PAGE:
National Writing Project

Green(ing) English: Voices Howling in the Wilderness?

By: Heather E. Bruce
Publication: English Journal
Date: August 5, 2011

Summary: Heather Bruce, director of the Montana Writing Project, discusses how writing instruction should include "an embrace of environmental and human peace" to raise new questions about humanity's role as a citizen of the ecological community.

 

Excerpt from Article

Yet in literature and language arts classes at the secondary level, where we do not hesitate to study the impact of ethical mores in human lives, where we do not hesitate to teach respect for life, we have fairly well ignored our impact on the natural world or our relationships with it. If we look at the major publications of our profession, we would never suspect that "the earth's life support systems were under stress. Indeed, [we] might never know that there was an earth at all" (Glotfelty xvi). Ecological literacy expert David W. Orr contends that "all education is environmental education" both by inclusion and exclusion (Ecological Literacy 90). By what is included or excluded, we teach students that they are "a part of or apart from" the natural world (12). The implicit environmental education, which English language arts students are receiving through exclusion, is that our ecological relationship with our habitat is either a matter of little importance or something only relevant to "science geeks."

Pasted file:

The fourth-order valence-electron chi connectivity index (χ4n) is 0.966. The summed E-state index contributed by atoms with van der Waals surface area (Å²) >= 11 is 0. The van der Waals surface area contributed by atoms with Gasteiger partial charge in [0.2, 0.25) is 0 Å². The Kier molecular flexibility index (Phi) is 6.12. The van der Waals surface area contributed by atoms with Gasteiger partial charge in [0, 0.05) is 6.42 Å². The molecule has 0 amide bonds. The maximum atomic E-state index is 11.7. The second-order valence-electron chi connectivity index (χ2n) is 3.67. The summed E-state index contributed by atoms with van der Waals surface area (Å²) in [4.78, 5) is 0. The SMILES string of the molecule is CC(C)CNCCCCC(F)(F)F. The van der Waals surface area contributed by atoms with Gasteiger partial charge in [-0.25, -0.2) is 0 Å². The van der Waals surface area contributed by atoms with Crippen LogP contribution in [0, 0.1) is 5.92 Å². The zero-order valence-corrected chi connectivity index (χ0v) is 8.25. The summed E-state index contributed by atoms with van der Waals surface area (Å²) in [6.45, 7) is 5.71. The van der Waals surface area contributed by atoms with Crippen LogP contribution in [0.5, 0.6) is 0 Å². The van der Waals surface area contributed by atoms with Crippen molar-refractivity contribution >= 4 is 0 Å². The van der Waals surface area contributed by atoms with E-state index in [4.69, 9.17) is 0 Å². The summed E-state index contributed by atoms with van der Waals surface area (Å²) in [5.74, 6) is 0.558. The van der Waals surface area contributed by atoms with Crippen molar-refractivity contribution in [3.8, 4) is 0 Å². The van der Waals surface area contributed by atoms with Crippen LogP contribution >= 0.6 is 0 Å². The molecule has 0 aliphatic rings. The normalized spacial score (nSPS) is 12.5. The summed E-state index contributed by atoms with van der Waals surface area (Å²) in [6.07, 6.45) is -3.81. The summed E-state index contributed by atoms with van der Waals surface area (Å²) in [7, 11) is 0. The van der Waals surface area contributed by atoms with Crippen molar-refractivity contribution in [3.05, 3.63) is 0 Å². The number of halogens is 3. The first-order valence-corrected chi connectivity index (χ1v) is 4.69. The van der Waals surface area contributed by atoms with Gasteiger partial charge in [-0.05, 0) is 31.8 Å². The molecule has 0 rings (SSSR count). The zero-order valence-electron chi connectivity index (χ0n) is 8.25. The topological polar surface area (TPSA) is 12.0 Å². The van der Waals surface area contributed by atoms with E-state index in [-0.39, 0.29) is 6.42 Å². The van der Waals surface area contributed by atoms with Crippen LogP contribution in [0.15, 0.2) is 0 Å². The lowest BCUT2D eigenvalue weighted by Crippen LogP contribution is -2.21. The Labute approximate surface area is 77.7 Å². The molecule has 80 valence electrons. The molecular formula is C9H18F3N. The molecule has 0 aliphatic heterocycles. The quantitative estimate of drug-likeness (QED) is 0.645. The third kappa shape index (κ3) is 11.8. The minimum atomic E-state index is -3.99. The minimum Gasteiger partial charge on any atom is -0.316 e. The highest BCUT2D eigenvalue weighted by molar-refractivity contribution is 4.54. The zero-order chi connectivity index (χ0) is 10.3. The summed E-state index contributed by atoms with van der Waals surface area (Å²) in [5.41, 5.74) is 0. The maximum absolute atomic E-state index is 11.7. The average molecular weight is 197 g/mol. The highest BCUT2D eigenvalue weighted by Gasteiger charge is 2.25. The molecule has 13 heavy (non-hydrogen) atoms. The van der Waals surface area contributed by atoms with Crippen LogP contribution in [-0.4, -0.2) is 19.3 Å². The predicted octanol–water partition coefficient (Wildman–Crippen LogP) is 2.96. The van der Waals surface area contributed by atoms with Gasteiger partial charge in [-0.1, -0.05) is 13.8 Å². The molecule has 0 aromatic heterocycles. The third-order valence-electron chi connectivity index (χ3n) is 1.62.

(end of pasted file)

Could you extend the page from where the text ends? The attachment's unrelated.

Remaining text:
Copyright © 2011 National Council of Teachers of English. Reprinted with Permission.
Bruce, Heather. 2011. "Green(ing) English: Voices Howling in the Wilderness?" English Journal 100.3 (2011): pp. 12-16

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